Photo courtesy of Southern Cross University.
Cooling and shading, to relieve acute heat and light stress on coral reef organisms by temporarily reducing their exposure
Medium (20 or more reefs)
Fogging can mimic the effects of sea fog, which – like clouds – reduces the amount of sunlight and heat reaching the sea surface and the coral reefs beneath.
An artificial fog can be generated by adding liquid particles (seawater) into the air from dispensing devices on moored or attached platforms or vessels.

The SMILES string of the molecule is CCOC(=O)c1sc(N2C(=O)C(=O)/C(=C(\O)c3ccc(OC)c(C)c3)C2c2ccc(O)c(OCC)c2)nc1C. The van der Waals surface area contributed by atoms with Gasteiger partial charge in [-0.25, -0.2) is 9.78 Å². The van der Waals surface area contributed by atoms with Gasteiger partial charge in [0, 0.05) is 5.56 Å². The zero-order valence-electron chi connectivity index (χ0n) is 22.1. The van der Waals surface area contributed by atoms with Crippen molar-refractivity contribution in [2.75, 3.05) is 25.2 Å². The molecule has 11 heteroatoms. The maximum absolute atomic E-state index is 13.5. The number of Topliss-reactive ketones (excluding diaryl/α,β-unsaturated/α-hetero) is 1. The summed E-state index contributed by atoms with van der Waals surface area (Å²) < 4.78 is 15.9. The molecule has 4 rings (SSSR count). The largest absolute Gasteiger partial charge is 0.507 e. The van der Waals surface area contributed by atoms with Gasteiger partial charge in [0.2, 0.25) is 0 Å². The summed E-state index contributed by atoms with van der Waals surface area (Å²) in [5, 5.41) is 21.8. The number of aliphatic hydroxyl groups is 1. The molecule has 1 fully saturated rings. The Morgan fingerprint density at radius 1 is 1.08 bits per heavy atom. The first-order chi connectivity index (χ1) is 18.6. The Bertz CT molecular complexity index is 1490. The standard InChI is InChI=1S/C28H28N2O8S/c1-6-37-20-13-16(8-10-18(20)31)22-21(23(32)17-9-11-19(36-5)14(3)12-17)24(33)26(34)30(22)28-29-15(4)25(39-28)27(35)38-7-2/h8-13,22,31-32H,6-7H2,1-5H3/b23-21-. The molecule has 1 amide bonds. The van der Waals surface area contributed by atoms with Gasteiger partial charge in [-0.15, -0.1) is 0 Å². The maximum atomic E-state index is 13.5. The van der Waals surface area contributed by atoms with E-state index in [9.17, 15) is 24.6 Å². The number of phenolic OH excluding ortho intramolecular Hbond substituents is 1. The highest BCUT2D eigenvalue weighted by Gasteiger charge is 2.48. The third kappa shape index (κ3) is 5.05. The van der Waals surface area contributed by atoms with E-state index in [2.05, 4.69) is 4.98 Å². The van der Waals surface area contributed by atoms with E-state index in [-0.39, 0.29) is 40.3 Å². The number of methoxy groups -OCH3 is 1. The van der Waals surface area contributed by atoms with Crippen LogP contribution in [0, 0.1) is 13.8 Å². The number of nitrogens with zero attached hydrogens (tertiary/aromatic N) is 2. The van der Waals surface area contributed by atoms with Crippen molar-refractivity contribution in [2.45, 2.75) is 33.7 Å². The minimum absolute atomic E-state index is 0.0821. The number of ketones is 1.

Preliminary modelling shows fogging could be effective in protecting targeted areas, over short critical periods (days to weeks).
Potential negative effects include over-shading which may slow coral growth. It would be ineffective during strong wind; however, bleaching is most likely to occur during calm conditions.
Fogging can be easily stopped, with no long-term impacts on weather patterns.
There are some commercially-available generators that would need to be modified to increase their scale and ability to run over extended periods.
Fogging with seawater is expected to be very environmentally low-risk.
Fogging and cloud brightening may work well together to reduce solar radiation on reefs across a wide range of atmospheric conditions.